According to reporter Rod “Slasher” Breslau, the negative response to the Army’s activities on Twitch — including orchestrating giveaways that lead to recruitment pages (which Twitch banned), and blocking users from asking about war crimes in the channel’s chat section — have made the Army reconsider its reach out efforts online.
On the same day, reports appeared that U.S. Representative Alexandria Ocasio-Cortez (D-NY) will file a measure that will prevent the United States military from trying to recruit applicants through video games, including esports and streaming platforms like Twitch.
As reported by Vice, a draft amendment has been filed on July 22 to the House Appropriations bill that would stop the military from using funds to “maintain a presence on Twitch.com or any video game, e-sports, or live-streaming platform.”
Since the Pentagon’s budget is still in its early stages, the measure still has a long way’s to go before actually making it into the bill, if it ends up making it in at all.
The United States has a history of using video games as a potential recruitment tool for the Army. The organization even developed its own video game called America’s Army to aid in these efforts.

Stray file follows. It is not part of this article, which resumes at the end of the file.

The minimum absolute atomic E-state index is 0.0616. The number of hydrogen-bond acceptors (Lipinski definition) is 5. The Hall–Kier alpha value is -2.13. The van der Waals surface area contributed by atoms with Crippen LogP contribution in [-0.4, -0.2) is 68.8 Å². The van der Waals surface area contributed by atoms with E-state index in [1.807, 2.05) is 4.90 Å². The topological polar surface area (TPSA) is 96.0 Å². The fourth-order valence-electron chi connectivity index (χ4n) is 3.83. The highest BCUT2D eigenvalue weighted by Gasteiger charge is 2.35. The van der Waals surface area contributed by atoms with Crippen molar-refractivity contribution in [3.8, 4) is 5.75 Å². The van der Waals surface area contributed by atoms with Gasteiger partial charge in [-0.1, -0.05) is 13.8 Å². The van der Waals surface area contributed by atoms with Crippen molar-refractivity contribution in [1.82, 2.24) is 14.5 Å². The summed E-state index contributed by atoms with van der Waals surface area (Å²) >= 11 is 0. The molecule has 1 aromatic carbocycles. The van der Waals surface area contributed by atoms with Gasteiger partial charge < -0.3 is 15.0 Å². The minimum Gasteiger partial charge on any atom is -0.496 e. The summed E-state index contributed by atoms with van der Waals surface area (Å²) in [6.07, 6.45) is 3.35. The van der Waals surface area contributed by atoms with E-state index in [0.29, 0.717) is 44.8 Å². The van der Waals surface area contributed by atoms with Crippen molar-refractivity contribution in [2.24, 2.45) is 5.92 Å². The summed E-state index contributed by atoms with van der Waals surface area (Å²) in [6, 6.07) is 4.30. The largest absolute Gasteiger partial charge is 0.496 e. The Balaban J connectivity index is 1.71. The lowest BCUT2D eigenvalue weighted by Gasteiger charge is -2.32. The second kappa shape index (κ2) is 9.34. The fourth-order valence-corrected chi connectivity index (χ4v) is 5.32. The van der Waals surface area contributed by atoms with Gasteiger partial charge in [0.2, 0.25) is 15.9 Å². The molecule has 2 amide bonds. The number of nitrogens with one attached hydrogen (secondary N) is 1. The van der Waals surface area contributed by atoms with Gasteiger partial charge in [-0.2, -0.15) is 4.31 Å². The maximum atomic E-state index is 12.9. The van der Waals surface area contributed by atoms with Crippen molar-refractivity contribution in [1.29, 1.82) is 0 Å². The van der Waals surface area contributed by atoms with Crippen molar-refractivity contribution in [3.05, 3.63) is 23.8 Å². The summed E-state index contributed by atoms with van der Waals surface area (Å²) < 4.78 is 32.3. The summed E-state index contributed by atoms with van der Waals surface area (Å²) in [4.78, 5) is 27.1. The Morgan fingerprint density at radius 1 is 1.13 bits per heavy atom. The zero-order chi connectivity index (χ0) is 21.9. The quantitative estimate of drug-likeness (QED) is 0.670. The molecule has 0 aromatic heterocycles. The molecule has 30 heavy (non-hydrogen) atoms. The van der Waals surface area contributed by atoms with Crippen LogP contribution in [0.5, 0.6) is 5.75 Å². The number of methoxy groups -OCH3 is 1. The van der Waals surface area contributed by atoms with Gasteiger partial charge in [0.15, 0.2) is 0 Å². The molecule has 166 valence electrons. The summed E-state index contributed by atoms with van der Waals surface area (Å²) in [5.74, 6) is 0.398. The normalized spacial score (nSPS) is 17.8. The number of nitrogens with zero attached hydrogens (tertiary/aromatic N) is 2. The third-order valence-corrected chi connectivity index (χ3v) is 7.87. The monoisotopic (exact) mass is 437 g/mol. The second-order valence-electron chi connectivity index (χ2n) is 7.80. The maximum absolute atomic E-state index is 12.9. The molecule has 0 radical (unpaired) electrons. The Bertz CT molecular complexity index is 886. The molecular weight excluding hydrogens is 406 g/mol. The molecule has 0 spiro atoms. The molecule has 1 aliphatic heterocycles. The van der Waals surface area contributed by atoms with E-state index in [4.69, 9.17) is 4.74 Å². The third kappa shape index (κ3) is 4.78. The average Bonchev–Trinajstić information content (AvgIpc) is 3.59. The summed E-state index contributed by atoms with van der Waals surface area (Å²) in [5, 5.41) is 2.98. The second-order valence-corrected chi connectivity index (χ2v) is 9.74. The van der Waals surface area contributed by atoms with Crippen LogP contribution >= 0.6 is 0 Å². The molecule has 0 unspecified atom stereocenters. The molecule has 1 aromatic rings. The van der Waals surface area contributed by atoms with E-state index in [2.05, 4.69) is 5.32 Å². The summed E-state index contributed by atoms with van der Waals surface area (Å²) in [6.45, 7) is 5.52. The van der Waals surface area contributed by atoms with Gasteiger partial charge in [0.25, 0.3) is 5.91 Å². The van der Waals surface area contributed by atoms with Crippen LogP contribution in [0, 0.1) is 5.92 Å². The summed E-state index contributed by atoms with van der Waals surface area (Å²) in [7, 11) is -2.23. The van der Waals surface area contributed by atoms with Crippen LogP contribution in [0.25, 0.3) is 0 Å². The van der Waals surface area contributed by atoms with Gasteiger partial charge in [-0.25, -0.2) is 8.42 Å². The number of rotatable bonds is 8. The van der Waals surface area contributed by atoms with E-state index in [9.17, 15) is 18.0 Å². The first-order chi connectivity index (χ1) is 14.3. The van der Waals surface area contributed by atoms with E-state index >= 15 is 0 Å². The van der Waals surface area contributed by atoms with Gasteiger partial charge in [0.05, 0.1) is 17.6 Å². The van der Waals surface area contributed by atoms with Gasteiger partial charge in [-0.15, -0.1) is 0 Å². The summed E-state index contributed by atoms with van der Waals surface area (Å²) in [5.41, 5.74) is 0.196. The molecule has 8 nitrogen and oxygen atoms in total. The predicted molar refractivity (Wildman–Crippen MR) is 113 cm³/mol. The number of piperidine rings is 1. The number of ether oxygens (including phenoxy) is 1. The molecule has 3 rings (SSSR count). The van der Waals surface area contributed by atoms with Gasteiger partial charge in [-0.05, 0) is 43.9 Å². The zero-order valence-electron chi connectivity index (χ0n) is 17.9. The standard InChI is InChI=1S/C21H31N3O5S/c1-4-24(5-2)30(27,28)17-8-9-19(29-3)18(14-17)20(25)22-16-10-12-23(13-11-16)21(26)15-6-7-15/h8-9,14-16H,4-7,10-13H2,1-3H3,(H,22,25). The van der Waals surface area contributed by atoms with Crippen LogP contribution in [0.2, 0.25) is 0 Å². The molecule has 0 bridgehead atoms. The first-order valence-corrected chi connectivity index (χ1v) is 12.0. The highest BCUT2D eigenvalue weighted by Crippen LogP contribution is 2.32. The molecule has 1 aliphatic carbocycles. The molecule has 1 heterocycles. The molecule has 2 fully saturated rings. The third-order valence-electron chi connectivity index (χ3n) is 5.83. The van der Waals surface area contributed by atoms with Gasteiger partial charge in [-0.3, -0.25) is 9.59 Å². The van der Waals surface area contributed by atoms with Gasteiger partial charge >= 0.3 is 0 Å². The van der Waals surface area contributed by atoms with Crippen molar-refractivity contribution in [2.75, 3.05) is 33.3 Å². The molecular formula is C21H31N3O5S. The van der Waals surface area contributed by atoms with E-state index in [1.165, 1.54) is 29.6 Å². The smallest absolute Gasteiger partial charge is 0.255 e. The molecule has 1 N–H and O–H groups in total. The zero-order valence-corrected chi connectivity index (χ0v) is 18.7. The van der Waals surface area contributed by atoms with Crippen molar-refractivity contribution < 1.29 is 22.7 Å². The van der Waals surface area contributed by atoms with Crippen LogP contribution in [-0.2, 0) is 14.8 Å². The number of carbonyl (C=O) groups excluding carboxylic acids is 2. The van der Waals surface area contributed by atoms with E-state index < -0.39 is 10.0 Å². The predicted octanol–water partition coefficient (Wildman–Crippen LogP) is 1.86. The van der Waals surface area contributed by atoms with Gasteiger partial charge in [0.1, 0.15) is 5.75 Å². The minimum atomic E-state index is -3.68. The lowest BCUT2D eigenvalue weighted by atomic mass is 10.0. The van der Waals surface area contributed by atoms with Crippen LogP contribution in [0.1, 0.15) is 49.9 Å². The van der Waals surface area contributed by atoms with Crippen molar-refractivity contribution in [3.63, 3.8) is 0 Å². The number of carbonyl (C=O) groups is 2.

The Army’s foray into Twitch was met with skepticism, especially as it reached out to Twitch’s community. During a livestream, one commenter repeatedly asked “What’s your favorite war crime?” in the Twitch chats, leading the channel to begin banning users. The ACLU says the bans violated first amendment rights.
The US Army has been trying to make a bigger digital footprint elsewhere on social media to mixed results. Including this now infamous exchange with the Discord Twitter account.
Matt T.M. Kim is a reporter for IGN.